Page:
The original “National Lampoon’s Vacation” (1983) was a very funny movie–along with “Planes, Trains & Automobiles” (1987) one of John Hughes’s best forays into the comedy of perpetual frustration, smoothly directed by Harold Ramis and played by Chevy Chase so well that it reminds us of what an able farceur he once was. But attempts to copy it have generally proven car wrecks worse than any the hapless Griswold clan experienced in it. It wasn’t long ago that we suffered through “Johnson Family Vacation,” an unacknowledged retread starring Cedric the Entertainer that was brutally unfunny. Now Robin Williams, no less, tries his hand at the formula, with results that are equally dismal. The correct response to “RV” is “PU,” particularly in view of the plethora of jokes about excrement that run through it like a smelly motif (the name the kids choose for the RV is actually “The Big Turd”–and it’s quoted repeatedly!).
Williams plays Bob Munro, a harried executive in a conglomerate owned by despicable Todd Mallory (Will Arnett). He’s forced to cancel a planned family vacation to Hawaii when the boss orders him to accompany him to a merger conference in Colorado. To conceal the reason behind the sudden change in schedule from wife Jamie (Cheryl Hines), daughter Cassie (Joanna “JoJo” Levesque) and son Carl (Josh Hutcherson), Bob rents an ugly RV and announces he’s driving them all to a Colorado lake for a real family outing instead. They all hate the idea, of course, but in spite of the fact that they suffer disaster after disaster along the way, they reconnect as a family during it, until Bob’s original deception is revealed and they have to make up again. They also meet a goofy RV family–the Gornickes, headed by over-friendly dad Travis (Jeff Daniels) and ebullient mom Mary Jo (Kristin Chenoweth)–that they keep bumping into despite their efforts to escape them. It should come as no surprise that the two families eventually bond, too; after all, this is one of those formula movies in which an orgy of wild slapstick and potty humor has to be topped off with lots of heart-to-heart talks, life-changing realizations about what’s really important and a big comeuppance for that nasty boss.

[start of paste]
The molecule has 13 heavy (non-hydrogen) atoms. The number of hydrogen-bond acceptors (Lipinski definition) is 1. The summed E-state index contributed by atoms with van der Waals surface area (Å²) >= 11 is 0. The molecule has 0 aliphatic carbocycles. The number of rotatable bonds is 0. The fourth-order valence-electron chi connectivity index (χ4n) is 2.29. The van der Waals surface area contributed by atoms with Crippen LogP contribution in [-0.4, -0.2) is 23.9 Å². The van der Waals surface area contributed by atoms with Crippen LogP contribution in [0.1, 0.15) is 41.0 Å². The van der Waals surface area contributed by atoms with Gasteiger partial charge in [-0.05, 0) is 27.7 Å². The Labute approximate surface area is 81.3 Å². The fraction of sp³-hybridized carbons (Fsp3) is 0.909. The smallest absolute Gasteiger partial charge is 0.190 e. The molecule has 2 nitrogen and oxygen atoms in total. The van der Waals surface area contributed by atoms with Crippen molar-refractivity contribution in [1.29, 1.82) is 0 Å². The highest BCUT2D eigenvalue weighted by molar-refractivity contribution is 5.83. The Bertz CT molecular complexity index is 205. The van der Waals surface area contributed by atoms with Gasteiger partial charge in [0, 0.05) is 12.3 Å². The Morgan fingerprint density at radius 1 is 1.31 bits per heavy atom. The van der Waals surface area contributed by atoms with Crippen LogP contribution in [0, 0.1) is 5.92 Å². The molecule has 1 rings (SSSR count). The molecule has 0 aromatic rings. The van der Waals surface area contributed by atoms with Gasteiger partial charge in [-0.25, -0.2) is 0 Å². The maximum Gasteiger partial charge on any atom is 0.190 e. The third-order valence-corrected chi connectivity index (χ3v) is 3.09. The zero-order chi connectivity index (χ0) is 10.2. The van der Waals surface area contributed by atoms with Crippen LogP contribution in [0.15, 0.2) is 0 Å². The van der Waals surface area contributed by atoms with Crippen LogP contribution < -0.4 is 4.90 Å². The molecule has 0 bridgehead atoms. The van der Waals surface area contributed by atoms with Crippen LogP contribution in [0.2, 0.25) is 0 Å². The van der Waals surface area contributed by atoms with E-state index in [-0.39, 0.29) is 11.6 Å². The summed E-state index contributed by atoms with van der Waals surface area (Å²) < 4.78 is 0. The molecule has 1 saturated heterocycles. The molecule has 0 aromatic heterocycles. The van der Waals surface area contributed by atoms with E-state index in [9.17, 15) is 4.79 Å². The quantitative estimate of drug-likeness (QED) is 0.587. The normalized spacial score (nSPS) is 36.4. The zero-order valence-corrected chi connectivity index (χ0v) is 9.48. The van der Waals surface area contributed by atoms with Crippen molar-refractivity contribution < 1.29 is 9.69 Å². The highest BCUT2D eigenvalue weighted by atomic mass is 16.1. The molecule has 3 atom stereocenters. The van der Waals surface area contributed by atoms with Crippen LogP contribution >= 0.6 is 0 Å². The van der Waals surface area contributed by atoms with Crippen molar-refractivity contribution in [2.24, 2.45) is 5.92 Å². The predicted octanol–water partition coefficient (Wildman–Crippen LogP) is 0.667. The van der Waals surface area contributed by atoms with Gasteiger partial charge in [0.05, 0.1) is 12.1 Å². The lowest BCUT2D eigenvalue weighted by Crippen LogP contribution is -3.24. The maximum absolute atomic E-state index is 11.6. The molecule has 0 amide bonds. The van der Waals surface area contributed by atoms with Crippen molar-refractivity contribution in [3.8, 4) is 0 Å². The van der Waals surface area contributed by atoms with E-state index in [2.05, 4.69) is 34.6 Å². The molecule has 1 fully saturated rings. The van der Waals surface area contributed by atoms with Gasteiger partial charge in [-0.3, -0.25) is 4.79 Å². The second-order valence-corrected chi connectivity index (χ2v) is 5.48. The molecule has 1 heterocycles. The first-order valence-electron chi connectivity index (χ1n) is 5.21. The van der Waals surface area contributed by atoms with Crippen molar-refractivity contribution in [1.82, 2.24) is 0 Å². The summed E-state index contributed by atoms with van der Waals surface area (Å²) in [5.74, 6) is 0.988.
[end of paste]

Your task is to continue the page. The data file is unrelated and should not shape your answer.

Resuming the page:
It’s barely possible that a contemporary movie could recapture the spirit of the old 1983 “Vacation,” but this one certainly doesn’t. In terms of the script, things go sour almost immediately with characterizations; Bob’s a befuddled doormat from the get-go, and his kids are pretty much monsters–fifteen-year old Cassie a self-absorbed punkette who thinks her dad’s a jerk, and Carl one of those cocky white tykes who act black and has taken up weight-lifting because he’s self-conscious about being short. (Both are such selfish brats they make you long for a return of corporal punishment.) Even Jamie seems an unsupportive sort. But one might be willing to put up with this largely unsympathetic bunch if the “adventures” they went through were amusing. Within ten minutes, though, we’re treated to a cruelly overextended bit about Bob trashing the street by trying to turn around the RV (flatly directed, as the whole picture is, by Barry Sonnenfeld), and within twenty there’s a literally execrable, and hideously long, sequence involving Bob’s attempt to siphon off the sewage from the vehicle, which ends in a geyser of fecal matter. By this time you may already be tempted to flee the auditorium, but rest assured that although the trip takes the family up into the Rockies, things still go pretty much downhill from there. Indeed, the appearance of the Gornickes–though they’re initially portrayed as white-trash cartoons–actually improves matters; they may be nothing more that imitations of Randy Quaid’s down-home clowns from “Vacation,” but they’re more fun than the Munros, whose descent into familial bliss at the end trumps all the clumsy slapstick that’s preceded it in groan-inducing crumminess.
Through it all Williams does his familiar shtick, which over the years has become increasingly annoying (it’s now merely a question of whether he’s worse when he does sappy comedy or sappy drama), while the rest of the Munros–Hines, Levesque and Hutcherson–remain pretty much insufferable even when they turn “nice.” Daniels and Chenoweth actually do better, even if they’re encouraged to mug it up rather fiercely, and their kids–Hunter Parrish, Chloe Sonnenfeld and Alex Ferris–are fairly pleasant company, too. (Maybe the movie should have been about them, though it might just be the smaller dose that keeps them tolerable.) On the technical side, too, the picture is sub-par: the many slapstick episodes involving the RV are especially clumsy, and the whole thing has a vaguely tattered look that doesn’t speak well for Michael Bolton’s production design or Fred Murphy’s often overbright cinematography.
There’s a sequence in “RV” when the Munros are stranded in the desert beside their vehicle, and for a brief moment your memory might flash back to the recent remake of “The Hills Have Eyes” and you may wish that the mutant family from that movie would suddenly descend upon them and end our misery. But that, of course, would be too cruel–especially on the mutants.